Monday, December 1, 2014

Dustbin of Demos: Vol I

The dustbin of history is where people, places, and things go when they are forgotten and marginalized. This is the fate of most metal demos: forgotten and ill-examined, a footnote to a career, launched or unlaunched. However, some of the greatest metal came in the form of unpromoted, almost-forgotten demo tapes. In this age, the demo tape is an endangered species, crowded out by worthless full-length albums from bands who would like to waste much more of our time listening to their music. This is not the realm of egostistic musicians nor reviewers who wish to fill up their unlimited space. In the dustbin of demos, few words are wasted. 

Dodskuggen - Dauden (demo)
Black metal from Norway

Dodskuggen is a one-man Norwegian act with reasonably clean production and performances. The tone of the recording itself is pretty good, but the music is a directionless sampler platter of black metal with rigid boundaries in style and songwriting that demonstrate that the parts are more imitations of various aesthetics than songs written with a purpose. Songs carry on with no progression nor direction, through aesthetic shifts without motifs nor themes to hold it together. Flavors on this sampler platter include death metally tremolo riffs over double bass, Norsecore, and keyboards. While at any one point, this sounds decent, it's a really unfulfilling listen. (Steve)

Thy Funeral Judas - We Are Legion! (demo)
Black metal from El Salvador

I first heard of this band when news broke of the death of their bassist "A. Darkthrone" in 2012. Survived by guitarists E. Judas and War D.B, vocalist M. Funeral, and drummer T. Conqueror recently completed their first release since, a three-track (plus intro and outro) demo called We Are Legion! - a bestial horseradish of a release that lacks both the meat to substantiate it and the fiber to digest it. A nondescript, ghostly whisper or trebly guitars finds little to sweep along in its wind of harshness, leaving this demo harsh and bare in its almost-raw black metal form. Fizzing tremolo guitars meet two-speed kick-snare drumming and go nowhere at moderate tempos. Simply put, this is a cult black metal demo that nobody praises for musical reasons. This is F-rate black metal impersonation. (Steve)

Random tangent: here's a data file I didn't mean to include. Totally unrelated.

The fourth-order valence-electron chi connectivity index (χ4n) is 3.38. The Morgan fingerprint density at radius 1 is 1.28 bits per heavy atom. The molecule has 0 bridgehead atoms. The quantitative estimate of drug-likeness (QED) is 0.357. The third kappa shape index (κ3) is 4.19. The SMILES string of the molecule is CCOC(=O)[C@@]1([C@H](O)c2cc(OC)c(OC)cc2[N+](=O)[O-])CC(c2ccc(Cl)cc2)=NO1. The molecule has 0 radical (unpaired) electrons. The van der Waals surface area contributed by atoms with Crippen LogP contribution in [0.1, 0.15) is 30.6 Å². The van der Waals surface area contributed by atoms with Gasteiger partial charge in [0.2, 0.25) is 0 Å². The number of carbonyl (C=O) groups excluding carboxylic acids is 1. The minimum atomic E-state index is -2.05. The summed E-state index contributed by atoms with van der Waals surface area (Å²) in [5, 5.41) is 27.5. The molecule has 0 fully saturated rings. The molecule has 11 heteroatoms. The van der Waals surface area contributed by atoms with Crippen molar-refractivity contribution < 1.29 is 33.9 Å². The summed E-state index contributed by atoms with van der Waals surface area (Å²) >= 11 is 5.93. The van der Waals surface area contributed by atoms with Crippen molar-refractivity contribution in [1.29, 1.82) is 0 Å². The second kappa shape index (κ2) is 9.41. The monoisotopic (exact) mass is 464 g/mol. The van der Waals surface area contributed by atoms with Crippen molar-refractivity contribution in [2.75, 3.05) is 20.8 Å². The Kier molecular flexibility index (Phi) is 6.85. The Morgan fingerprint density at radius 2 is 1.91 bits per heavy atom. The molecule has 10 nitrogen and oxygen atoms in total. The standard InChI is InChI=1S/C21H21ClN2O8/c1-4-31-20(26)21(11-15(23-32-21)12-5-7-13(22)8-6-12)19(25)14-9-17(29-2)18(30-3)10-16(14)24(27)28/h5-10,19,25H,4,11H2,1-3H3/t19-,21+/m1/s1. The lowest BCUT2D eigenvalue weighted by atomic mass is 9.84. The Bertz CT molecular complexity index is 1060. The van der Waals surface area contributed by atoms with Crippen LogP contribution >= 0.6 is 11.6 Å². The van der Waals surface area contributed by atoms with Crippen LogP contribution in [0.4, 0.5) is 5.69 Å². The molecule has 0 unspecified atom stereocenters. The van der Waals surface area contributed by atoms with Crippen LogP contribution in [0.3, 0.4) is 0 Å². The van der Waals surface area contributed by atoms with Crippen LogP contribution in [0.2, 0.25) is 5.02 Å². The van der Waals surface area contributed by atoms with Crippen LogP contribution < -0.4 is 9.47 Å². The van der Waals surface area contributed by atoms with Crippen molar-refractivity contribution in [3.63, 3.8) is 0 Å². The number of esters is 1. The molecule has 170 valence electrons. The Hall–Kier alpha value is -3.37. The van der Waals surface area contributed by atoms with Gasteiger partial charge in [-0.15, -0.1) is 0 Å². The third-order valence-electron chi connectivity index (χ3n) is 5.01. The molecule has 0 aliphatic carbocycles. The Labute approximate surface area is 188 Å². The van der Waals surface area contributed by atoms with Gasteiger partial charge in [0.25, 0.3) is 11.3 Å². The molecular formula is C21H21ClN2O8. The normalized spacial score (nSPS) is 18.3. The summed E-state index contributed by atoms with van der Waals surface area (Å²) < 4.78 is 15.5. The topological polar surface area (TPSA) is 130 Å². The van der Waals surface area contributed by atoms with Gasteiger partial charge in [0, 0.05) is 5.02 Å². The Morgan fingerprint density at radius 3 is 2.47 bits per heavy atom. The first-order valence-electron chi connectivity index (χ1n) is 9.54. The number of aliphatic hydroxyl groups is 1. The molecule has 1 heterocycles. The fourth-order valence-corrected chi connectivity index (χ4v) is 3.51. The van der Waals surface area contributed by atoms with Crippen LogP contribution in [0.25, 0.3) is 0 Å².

Herxsebet - Nostrus Ordas Ol Terremyrlas Tenebrese (demo)
Raw black metal from Mexico

Harsh, high-gain, low-fidelity "raw ritual music" from a corpsepainted clown in Mexico who isn't fooling anyone but himself. It's almost... almost just a tiny little bit charming that he's trying to create a horrifically raw homage to the Black Legions complete with his own goofy-named circle. But it's not charming, it just sounds like shitty noise made with a distorted guitar and some pieces of scrap metal and extra magnetic pickups in ones basement. Even the prolific Zarach "Baal" Tharagh would call this an experiment, at best. Two tracks of the worst black metal you'll ever hear, three tracks of feedback and noise while this buffoon sticks his guitar near other electronic devices to make noise. (Steve)

Tash - The Ninth Circle (demo)
Black/death metal from Sanford, North Carolina, USA

This one-man band seems fascinated by the aesthetics of black metal, but unable to capture them. A high-speed drum machine accompanies a seven-string guitar that disrupts the third track with some low-tuned grooves that scream, louder than the screaming vocalist, "I have a seven-string guitar and no fucking idea what I'm doing!" Blast beats and tremolo riffs are treated like structurally integral putty which holds this purposeless, directionless lump of blackish metal together. This demo exists with no purpose further than to satisfy the curiosity of its creator. (Steve)


Breath of Night - Black Metal (demo)
Black metal from New Jersey, USA

It's hard to say much about these unfinished tracks as, despite being "instrumental" they are clearly unfinished. Some moments sound good, some starkly bare. It is a rough move to simply release these songs as instrumentals - it seems like simply adding vocals wouldn't complete these songs. An army of reputable guests makes these songs lends a bit of credibility. If this review was a baseball score card, this would be a hearty mix of strikeouts and walks, with a bunt or two in the mix. Either show up or don't, and this one largely doesn't. (Steve)

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